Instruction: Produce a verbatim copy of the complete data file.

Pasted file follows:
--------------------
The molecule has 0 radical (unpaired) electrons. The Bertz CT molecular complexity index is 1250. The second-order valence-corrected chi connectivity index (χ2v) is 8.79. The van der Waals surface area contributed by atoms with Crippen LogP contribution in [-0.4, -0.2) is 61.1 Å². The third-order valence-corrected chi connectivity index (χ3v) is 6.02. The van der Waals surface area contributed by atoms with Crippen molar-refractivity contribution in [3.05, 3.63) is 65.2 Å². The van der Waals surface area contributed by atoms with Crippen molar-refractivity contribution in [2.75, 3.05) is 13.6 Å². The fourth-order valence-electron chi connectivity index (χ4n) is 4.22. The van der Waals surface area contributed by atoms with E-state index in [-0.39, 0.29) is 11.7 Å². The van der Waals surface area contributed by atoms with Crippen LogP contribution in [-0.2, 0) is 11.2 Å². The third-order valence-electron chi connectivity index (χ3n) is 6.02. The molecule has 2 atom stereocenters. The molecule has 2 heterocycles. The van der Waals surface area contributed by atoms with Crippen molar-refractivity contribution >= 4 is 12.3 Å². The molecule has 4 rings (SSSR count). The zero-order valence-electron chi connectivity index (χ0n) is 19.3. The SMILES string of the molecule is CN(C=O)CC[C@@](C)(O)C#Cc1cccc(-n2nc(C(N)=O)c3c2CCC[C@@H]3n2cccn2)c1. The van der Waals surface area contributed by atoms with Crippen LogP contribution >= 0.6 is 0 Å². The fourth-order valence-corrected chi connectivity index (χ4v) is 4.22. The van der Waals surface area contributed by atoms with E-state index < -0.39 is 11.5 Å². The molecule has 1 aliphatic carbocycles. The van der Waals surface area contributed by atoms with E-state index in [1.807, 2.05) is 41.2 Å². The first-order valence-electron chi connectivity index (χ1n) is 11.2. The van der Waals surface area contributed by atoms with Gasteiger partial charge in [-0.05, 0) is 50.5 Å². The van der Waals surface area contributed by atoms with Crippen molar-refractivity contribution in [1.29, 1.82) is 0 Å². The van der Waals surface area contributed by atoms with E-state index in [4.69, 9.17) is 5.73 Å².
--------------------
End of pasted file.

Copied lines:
The molecule has 0 radical (unpaired) electrons. The Bertz CT molecular complexity index is 1250. The second-order valence-corrected chi connectivity index (χ2v) is 8.79. The van der Waals surface area contributed by atoms with Crippen LogP contribution in [-0.4, -0.2) is 61.1 Å². The third-order valence-corrected chi connectivity index (χ3v) is 6.02. The van der Waals surface area contributed by atoms with Crippen molar-refractivity contribution in [3.05, 3.63) is 65.2 Å². The van der Waals surface area contributed by atoms with Crippen molar-refractivity contribution in [2.75, 3.05) is 13.6 Å². The fourth-order valence-electron chi connectivity index (χ4n) is 4.22. The van der Waals surface area contributed by atoms with E-state index in [-0.39, 0.29) is 11.7 Å². The van der Waals surface area contributed by atoms with Crippen LogP contribution in [-0.2, 0) is 11.2 Å². The third-order valence-electron chi connectivity index (χ3n) is 6.02. The molecule has 2 atom stereocenters. The molecule has 2 heterocycles. The van der Waals surface area contributed by atoms with Crippen molar-refractivity contribution >= 4 is 12.3 Å². The molecule has 4 rings (SSSR count). The zero-order valence-electron chi connectivity index (χ0n) is 19.3. The SMILES string of the molecule is CN(C=O)CC[C@@](C)(O)C#Cc1cccc(-n2nc(C(N)=O)c3c2CCC[C@@H]3n2cccn2)c1. The van der Waals surface area contributed by atoms with Crippen LogP contribution >= 0.6 is 0 Å². The fourth-order valence-corrected chi connectivity index (χ4v) is 4.22. The van der Waals surface area contributed by atoms with E-state index < -0.39 is 11.5 Å². The molecule has 1 aliphatic carbocycles. The van der Waals surface area contributed by atoms with E-state index in [1.807, 2.05) is 41.2 Å². The first-order valence-electron chi connectivity index (χ1n) is 11.2. The van der Waals surface area contributed by atoms with Gasteiger partial charge in [-0.05, 0) is 50.5 Å². The van der Waals surface area contributed by atoms with Crippen molar-refractivity contribution in [1.29, 1.82) is 0 Å². The van der Waals surface area contributed by atoms with E-state index in [4.69, 9.17) is 5.73 Å².